What if California voters overturn the gay-marriage decision?

Many conservatives seem to believe that the California Supreme Court’s recent decision mandating gay marriage constitutes some sort of threat to marriage and the Republic, and they are now attempting to place on the ballot a constitutional initiative to overturn it. And surely this would seem to do the trick: the Court can’t say that an initiative amending the state constitution is itself unconstitutional, can they?

Well, actually, they can. There are two ways, both of which have precedent behind them but only of which is credible.

The first is to rely on a precedent from 1967, Reitman v. Mulkey. Reitman involved an initiative that had overturned the state’s 1964 Fair Housing Law. The California Supreme Court voided the initiative on federal constitutional grounds, saying that it was a violation of the US Constitution’s Equal Protection Clause, because enforcing that initiative, and declaring that initiative to be good law, would essentially involve the state in housing discrimination. The US Supreme Court upheld this reasoning. And theoretically, the state court and the federal courts could do the same thing with gay marriage.

If that sounds a little incoherent to you, you’re not alone: in the wake of Reitman, the greatest Constitutional scholar of them all, Charles Black, referred to the “state action” doctrine upon which Reitman relied as a “conceptual disaster area.” I have a hard time believing that this would have much purchase, especially with today’s federal courts. A version of this was tried with the state’s anti-affirmative action initiative, and was swept aside by the Ninth Circuit.

But there is a more plausible stategy, at least in my view.

Although the initiative process can be used to “amend” the Constitution, it cannot be used to “revise” it. The California Supreme Court has actually struck down initiatives as unconstitutional “revisions.” These initiatives usually involved broader reforms, but it is not outside the bounds of reasoning to say that taking away of fundamental right such as marriage and depriving a suspect class of equal protection would constitute such a revision.

Conservatives will, of course, scream at such judicial “usurpation,” although as always, it depends upon whose ox is gored: they didn’t complain much at Bush v. Gore. In any event, the Court could always say that if the public wants to revise the Constitution, there is the perfectly good way of doing so: a Constitutional convention, or a legislatively-approved referendum. It’s no usurpation to say that certain fundamental rights are off-limits to popular majorities.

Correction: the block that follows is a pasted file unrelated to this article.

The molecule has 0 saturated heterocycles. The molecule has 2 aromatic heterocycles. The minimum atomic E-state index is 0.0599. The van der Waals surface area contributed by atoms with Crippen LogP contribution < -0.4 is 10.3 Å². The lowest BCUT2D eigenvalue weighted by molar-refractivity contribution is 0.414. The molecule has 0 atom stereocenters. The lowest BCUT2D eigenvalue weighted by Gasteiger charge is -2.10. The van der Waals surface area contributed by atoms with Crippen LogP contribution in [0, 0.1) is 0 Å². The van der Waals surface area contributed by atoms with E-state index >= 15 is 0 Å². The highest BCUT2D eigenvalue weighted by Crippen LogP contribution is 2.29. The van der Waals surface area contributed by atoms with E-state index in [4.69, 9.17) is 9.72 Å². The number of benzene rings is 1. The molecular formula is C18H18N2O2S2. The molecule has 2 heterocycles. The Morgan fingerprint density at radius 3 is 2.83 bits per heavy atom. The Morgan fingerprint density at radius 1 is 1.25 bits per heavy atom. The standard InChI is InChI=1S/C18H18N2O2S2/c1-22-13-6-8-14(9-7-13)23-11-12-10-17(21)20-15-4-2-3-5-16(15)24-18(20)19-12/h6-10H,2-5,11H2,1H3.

I strongly doubt that the state Supreme Court would take this tactic if the results of the initiative this November are the same as they were in 2000, i.e. 61% voting against gay marriage. But this November figures to be a lot closer. What if, say, the initiative wins with 50.5% of the vote? And besides, lots of people on both sides of the aisle believe that the initiative process has gotten completely out of hand: if this would signal a renewed effort to cabin the initiative, many would cheer.

It’s just a thought, but stay tuned: if it happens you heard it here first.

Author: Jonathan Zasloff

Jonathan Zasloff teaches Torts, Land Use, Environmental Law, Comparative Urban Planning Law, Legal History, and Public Policy Clinic - Land Use, the Environment and Local Government. He grew up and still lives in the San Fernando Valley, about which he remains immensely proud (to the mystification of his friends and colleagues). After graduating from Yale Law School, and while clerking for a federal appeals court judge in Boston, he decided to return to Los Angeles shortly after the January 1994 Northridge earthquake, reasoning that he would gladly risk tremors in order to avoid the average New England wind chill temperature of negative 55 degrees. Professor Zasloff has a keen interest in world politics; he holds a PhD in the history of American foreign policy from Harvard and an M.Phil. in International Relations from Cambridge University. Much of his recent work concerns the influence of lawyers and legalism in US external relations, and has published articles on these subjects in the New York University Law Review and the Yale Law Journal. More generally, his recent interests focus on the response of public institutions to social problems, and the role of ideology in framing policy responses. Professor Zasloff has long been active in state and local politics and policy. He recently co-authored an article discussing the relationship of Proposition 13 (California's landmark tax limitation initiative) and school finance reform, and served for several years as a senior policy advisor to the Speaker of California Assembly. His practice background reflects these interests: for two years, he represented welfare recipients attempting to obtain child care benefits and microbusinesses in low income areas. He then practiced for two more years at one of Los Angeles' leading public interest environmental and land use firms, challenging poorly planned development and working to expand the network of the city's urban park system. He currently serves as a member of the boards of the Santa Monica Mountains Conservancy (a state agency charged with purchasing and protecting open space), the Los Angeles Center for Law and Justice (the leading legal service firm for low-income clients in east Los Angeles), and Friends of Israel's Environment. Professor Zasloff's other major activity consists in explaining the Triangle Offense to his very patient wife, Kathy.